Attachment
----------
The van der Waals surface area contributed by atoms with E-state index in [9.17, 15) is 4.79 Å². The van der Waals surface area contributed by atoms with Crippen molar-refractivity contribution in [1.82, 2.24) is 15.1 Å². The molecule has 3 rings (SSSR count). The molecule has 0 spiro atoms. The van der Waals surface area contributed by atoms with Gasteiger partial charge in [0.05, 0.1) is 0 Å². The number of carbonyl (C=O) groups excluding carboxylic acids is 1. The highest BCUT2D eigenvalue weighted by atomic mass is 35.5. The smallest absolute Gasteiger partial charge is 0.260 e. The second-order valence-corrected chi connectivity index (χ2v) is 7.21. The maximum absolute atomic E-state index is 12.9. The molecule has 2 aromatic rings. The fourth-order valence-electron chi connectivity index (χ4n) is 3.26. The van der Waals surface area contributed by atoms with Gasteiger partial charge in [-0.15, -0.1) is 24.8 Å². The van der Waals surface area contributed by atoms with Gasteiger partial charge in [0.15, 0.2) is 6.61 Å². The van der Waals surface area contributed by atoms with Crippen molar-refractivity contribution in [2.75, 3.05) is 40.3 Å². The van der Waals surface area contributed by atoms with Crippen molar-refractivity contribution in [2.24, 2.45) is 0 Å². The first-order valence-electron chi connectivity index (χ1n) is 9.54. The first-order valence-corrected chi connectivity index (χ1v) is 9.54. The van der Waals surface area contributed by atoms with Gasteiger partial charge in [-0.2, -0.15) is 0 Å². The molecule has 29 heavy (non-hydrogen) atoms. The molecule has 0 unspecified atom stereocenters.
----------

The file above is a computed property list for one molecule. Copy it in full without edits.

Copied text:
The van der Waals surface area contributed by atoms with E-state index in [9.17, 15) is 4.79 Å². The van der Waals surface area contributed by atoms with Crippen molar-refractivity contribution in [1.82, 2.24) is 15.1 Å². The molecule has 3 rings (SSSR count). The molecule has 0 spiro atoms. The van der Waals surface area contributed by atoms with Gasteiger partial charge in [0.05, 0.1) is 0 Å². The number of carbonyl (C=O) groups excluding carboxylic acids is 1. The highest BCUT2D eigenvalue weighted by atomic mass is 35.5. The smallest absolute Gasteiger partial charge is 0.260 e. The second-order valence-corrected chi connectivity index (χ2v) is 7.21. The maximum absolute atomic E-state index is 12.9. The molecule has 2 aromatic rings. The fourth-order valence-electron chi connectivity index (χ4n) is 3.26. The van der Waals surface area contributed by atoms with Gasteiger partial charge in [-0.15, -0.1) is 24.8 Å². The van der Waals surface area contributed by atoms with Gasteiger partial charge in [0.15, 0.2) is 6.61 Å². The van der Waals surface area contributed by atoms with Crippen molar-refractivity contribution in [2.75, 3.05) is 40.3 Å². The van der Waals surface area contributed by atoms with Crippen molar-refractivity contribution in [2.24, 2.45) is 0 Å². The first-order valence-electron chi connectivity index (χ1n) is 9.54. The first-order valence-corrected chi connectivity index (χ1v) is 9.54. The van der Waals surface area contributed by atoms with Gasteiger partial charge in [-0.2, -0.15) is 0 Å². The molecule has 29 heavy (non-hydrogen) atoms. The molecule has 0 unspecified atom stereocenters.